When it comes to achieving and maintaining an optimal state of mental health, your mental healthcare provider may feel it’s necessary for you to be on medication as part of your treatment plan. Unfortunately, a common side effect of some psychiatric medications is weight gain.
Some studies have concluded that 1-4 cases of obesity is associated with mood or anxiety disorders, and patients can gain up to 7% of their body weight from being on psychiatric medications. Common psychiatric medications include antidepressants, anti-anxiety medications, mood stabilizers, and antipsychotics. As far as why we might gain weight while on psychiatric medications, the reasons vary, and people can respond very differently as far as side effects are concerned. Some medications may interfere with signals that are responsible for satiety (fullness) cues, and oftentimes if you are diagnosed with depression/anxiety, you may overeat or become less active as a result of the diagnosis itself, whether on medication or not. When it comes to medication-related weight gain, you can discuss with your medical provider the options you have as far as adjusting/changing medications. But usually you are left without the option of changing medications, as your psychiatric condition must be treated too. Working with a dietitian to learn appropriate dietary and lifestyle changes can dramatically make a difference when it comes to managing your weight while on medication.
When it comes to a successful weight management program, some core strategies to target include:
Understanding how your plate should look at each meal is essential to managing portions. It’s also important to understand how much of each macronutrient (protein, carb, fat) you should be consuming each day based on your individual needs. With visuals as well as some simple tips to take home and try, learning how to portion control over time will become easier and easier.
Becoming more mindful at meals is a way to cut down on portions as well as understand your body’s natural hunger and fullness cues. Slowing it down and simply allowing for a minimum of 20 minutes to finish a meal is one of many mindfulness exercises to help naturally allow your brain to process the fact that you are getting full.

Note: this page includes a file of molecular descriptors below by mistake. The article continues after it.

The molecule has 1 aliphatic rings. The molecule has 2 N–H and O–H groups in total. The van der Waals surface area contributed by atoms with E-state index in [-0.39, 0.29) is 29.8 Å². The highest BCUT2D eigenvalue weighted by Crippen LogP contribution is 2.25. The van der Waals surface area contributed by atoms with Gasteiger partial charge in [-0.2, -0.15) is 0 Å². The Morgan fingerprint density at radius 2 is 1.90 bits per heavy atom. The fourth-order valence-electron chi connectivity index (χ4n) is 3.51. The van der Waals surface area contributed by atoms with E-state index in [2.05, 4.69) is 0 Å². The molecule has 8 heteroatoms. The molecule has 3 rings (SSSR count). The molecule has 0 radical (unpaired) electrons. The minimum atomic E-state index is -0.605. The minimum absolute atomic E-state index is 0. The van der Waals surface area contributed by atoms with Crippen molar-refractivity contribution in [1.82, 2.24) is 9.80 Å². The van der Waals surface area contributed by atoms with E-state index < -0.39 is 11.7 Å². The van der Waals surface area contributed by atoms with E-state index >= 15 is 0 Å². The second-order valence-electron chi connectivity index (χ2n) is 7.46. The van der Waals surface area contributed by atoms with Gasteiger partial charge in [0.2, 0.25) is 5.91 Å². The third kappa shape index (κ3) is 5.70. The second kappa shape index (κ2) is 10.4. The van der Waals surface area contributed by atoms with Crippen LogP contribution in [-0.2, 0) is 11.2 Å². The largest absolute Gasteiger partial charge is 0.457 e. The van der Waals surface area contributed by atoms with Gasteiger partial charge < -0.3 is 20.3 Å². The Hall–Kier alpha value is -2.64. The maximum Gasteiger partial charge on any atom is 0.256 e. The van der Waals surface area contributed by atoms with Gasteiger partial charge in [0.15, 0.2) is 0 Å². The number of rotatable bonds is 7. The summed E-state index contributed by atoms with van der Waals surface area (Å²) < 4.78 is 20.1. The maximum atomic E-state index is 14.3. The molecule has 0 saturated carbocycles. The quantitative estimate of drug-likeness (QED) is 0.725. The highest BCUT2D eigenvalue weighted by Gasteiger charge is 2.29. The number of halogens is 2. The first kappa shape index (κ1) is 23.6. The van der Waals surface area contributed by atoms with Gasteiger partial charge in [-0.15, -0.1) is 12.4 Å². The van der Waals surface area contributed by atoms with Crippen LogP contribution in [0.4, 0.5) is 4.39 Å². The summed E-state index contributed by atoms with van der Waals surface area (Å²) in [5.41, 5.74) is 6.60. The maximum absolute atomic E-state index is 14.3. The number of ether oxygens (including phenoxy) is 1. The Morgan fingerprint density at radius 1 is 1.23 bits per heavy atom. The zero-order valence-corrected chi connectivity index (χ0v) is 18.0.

Keeping a food journal for a certain period of times allows patients to become accountable and more aware of exactly what we they are eating. It allows both the patient and their dietitian to work together to understand not only what they are eating but the overall structure and timing of their meals which is equally important.
Setting realistic goals is essential and it’s extremely important. A dietitian can help provide insight into setting dietary goals as well as provide accountability to help patients follow through with the goals that they set for themselves.
Helping patients work through dietary changes to help address emotional eating is very important as well. Dietitians can focus on specific foods and dietary habits and patterns that can help minimize emotional eating behaviors while patients are working through core issues of their emotional eating with their mental healthcare provider.
Physical activity is a vital component of a weight management program, as well as for a patient’s mental health and wellbeing. When setting exercise goals, start small, and work up from there: it’s good to begin with a realistic, manageable exercise regimen one can be consistent with vs. a lofty goal that one can only stick to for a couple of months.
For patients that are on any psychiatric medications, it’s important to know that weight gain can be a possible side effect. When managing our weight, there is no “one size fits all” dietary plan. It’s essential that dietary goals be individualized, and working with a registered dietitian is the best way to ensure that this happens.
By: Katie Godin, RD, LDN
Registered Dietitian – Raleigh